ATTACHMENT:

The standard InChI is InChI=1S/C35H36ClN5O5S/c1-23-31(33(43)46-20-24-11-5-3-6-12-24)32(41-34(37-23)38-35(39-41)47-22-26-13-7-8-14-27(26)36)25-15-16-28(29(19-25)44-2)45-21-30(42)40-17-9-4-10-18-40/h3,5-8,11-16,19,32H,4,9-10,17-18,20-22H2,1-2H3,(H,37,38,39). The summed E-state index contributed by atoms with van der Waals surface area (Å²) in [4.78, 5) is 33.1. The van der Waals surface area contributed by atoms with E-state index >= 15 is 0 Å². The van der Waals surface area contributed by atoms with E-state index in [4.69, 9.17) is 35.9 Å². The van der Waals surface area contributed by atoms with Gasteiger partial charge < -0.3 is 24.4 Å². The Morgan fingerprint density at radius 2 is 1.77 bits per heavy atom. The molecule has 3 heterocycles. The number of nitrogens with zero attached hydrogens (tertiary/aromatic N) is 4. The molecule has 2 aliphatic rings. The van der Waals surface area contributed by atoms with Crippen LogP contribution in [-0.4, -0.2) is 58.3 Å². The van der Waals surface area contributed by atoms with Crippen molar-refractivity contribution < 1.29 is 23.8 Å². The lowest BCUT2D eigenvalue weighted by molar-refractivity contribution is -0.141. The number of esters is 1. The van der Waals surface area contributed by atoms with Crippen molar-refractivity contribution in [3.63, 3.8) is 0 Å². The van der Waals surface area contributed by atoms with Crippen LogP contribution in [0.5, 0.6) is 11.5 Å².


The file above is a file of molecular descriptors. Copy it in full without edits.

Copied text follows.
The standard InChI is InChI=1S/C35H36ClN5O5S/c1-23-31(33(43)46-20-24-11-5-3-6-12-24)32(41-34(37-23)38-35(39-41)47-22-26-13-7-8-14-27(26)36)25-15-16-28(29(19-25)44-2)45-21-30(42)40-17-9-4-10-18-40/h3,5-8,11-16,19,32H,4,9-10,17-18,20-22H2,1-2H3,(H,37,38,39). The summed E-state index contributed by atoms with van der Waals surface area (Å²) in [4.78, 5) is 33.1. The van der Waals surface area contributed by atoms with E-state index >= 15 is 0 Å². The van der Waals surface area contributed by atoms with E-state index in [4.69, 9.17) is 35.9 Å². The van der Waals surface area contributed by atoms with Gasteiger partial charge < -0.3 is 24.4 Å². The Morgan fingerprint density at radius 2 is 1.77 bits per heavy atom. The molecule has 3 heterocycles. The number of nitrogens with zero attached hydrogens (tertiary/aromatic N) is 4. The molecule has 2 aliphatic rings. The van der Waals surface area contributed by atoms with Crippen LogP contribution in [-0.4, -0.2) is 58.3 Å². The van der Waals surface area contributed by atoms with Crippen molar-refractivity contribution < 1.29 is 23.8 Å². The lowest BCUT2D eigenvalue weighted by molar-refractivity contribution is -0.141. The number of esters is 1. The van der Waals surface area contributed by atoms with Crippen molar-refractivity contribution in [3.63, 3.8) is 0 Å². The van der Waals surface area contributed by atoms with Crippen LogP contribution in [0.5, 0.6) is 11.5 Å².